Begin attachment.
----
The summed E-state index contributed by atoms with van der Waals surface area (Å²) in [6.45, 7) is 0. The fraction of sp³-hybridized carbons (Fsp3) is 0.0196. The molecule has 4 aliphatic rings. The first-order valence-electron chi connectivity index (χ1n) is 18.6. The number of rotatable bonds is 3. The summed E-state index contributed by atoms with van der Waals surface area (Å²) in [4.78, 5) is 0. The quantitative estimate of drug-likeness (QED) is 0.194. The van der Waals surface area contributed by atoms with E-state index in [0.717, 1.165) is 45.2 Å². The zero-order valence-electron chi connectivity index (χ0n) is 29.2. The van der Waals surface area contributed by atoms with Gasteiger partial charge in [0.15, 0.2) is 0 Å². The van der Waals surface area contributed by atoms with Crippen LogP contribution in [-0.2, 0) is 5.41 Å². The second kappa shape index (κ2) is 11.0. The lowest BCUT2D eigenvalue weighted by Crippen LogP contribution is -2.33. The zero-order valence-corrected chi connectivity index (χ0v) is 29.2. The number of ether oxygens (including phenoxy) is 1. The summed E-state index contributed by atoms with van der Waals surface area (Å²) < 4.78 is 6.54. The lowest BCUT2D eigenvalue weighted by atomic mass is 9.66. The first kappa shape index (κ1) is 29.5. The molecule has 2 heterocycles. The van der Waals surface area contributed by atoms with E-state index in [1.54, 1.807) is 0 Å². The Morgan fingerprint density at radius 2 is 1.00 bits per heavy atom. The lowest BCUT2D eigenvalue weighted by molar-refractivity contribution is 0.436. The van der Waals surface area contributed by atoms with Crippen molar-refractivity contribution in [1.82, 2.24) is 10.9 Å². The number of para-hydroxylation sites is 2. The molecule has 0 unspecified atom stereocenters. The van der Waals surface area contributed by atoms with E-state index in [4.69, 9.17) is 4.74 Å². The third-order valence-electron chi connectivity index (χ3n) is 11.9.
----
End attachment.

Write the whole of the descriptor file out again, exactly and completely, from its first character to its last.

The summed E-state index contributed by atoms with van der Waals surface area (Å²) in [6.45, 7) is 0. The fraction of sp³-hybridized carbons (Fsp3) is 0.0196. The molecule has 4 aliphatic rings. The first-order valence-electron chi connectivity index (χ1n) is 18.6. The number of rotatable bonds is 3. The summed E-state index contributed by atoms with van der Waals surface area (Å²) in [4.78, 5) is 0. The quantitative estimate of drug-likeness (QED) is 0.194. The van der Waals surface area contributed by atoms with E-state index in [0.717, 1.165) is 45.2 Å². The zero-order valence-electron chi connectivity index (χ0n) is 29.2. The van der Waals surface area contributed by atoms with Gasteiger partial charge in [0.15, 0.2) is 0 Å². The van der Waals surface area contributed by atoms with Crippen LogP contribution in [-0.2, 0) is 5.41 Å². The second kappa shape index (κ2) is 11.0. The lowest BCUT2D eigenvalue weighted by Crippen LogP contribution is -2.33. The zero-order valence-corrected chi connectivity index (χ0v) is 29.2. The number of ether oxygens (including phenoxy) is 1. The summed E-state index contributed by atoms with van der Waals surface area (Å²) < 4.78 is 6.54. The lowest BCUT2D eigenvalue weighted by atomic mass is 9.66. The first kappa shape index (κ1) is 29.5. The molecule has 2 heterocycles. The van der Waals surface area contributed by atoms with E-state index in [1.54, 1.807) is 0 Å². The Morgan fingerprint density at radius 2 is 1.00 bits per heavy atom. The lowest BCUT2D eigenvalue weighted by molar-refractivity contribution is 0.436. The van der Waals surface area contributed by atoms with Crippen molar-refractivity contribution in [1.82, 2.24) is 10.9 Å². The number of para-hydroxylation sites is 2. The molecule has 0 unspecified atom stereocenters. The van der Waals surface area contributed by atoms with E-state index in [4.69, 9.17) is 4.74 Å². The third-order valence-electron chi connectivity index (χ3n) is 11.9.